If you are an artist that likes to travel, such as I, you will quickly learn that it’s not quite that easy. There are quite a few things to care about. I’d like to share my own experience in hopes it can help someone, and also help myself remember what I need to do better the next time. Now, I can only speak from the perspective of a visual artist, but even if the type of art you are creating doesn’t fit this category, keep reading, you still might pick up some useful advice.
I am going to assume that you are traveling on a budget, like myself, otherwise, why would you even be reading this? To me, creating art is portraying your experiences in an artistic form you find suiting, and traveling is an experience of a lifetime. Combining that with art can create some of the best art your soul will produce.
My first problem was deciding what to take with me, and how much of it I can carry, as you can only carry a limited amount of required paraphernalia. Some of the items that you might need are not allowed to be carried on a plane, and if you need such items, you must immediately set aside some funds for purchasing those items once you land. I learned that the hard way, but luckily replacing few of those items wasn’t expensive.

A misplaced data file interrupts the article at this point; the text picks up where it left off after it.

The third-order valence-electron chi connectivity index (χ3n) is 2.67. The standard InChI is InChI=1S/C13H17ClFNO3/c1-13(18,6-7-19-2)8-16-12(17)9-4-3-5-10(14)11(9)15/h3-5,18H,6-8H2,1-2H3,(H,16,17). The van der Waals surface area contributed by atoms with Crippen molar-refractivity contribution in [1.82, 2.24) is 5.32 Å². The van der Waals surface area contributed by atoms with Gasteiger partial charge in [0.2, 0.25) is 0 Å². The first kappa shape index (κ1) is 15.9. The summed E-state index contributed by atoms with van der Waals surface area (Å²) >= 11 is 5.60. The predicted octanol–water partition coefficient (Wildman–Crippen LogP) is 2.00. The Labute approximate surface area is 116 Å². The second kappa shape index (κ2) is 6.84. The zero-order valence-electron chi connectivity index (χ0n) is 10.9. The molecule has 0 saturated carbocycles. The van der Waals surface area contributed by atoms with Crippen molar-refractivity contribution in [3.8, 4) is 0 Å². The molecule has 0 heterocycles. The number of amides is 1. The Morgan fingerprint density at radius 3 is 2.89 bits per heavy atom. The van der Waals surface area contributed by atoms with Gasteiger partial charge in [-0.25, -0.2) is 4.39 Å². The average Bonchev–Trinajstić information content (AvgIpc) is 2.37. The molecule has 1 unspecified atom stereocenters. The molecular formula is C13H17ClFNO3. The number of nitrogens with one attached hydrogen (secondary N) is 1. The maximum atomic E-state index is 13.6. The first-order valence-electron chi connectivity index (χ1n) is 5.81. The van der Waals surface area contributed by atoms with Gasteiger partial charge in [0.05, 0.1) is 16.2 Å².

If you are traveling by land, things can be a little easier, since you can carry more stuff with you, BUT, you might seem more suspicious to the border police, because very often smugglers are as creative as artists, if not more. Personally, I believe it was more of an exception than a rule that I was thoroughly checked, but I have to say, the police did check all of my items for drugs.
Since I couldn’t always carry everything I needed, I immediately said goodbye to a good part of my funds, and I set it aside for purchasing what I needed when I needed it. This would significantly shorten my journey if I hadn’t started working in hostels, mostly creating art in exchange for something (place to sleep, items I needed for painting, food, simple necessities).
But I didn’t only pay for what I needed with my art, I also paid with labor, helping in any way I could when hosts or hostels needed help. A good artist never puts himself in a cage, but lives freely and finds inspirations in everything, even physical work, which certainly helped me clear my mind and relax.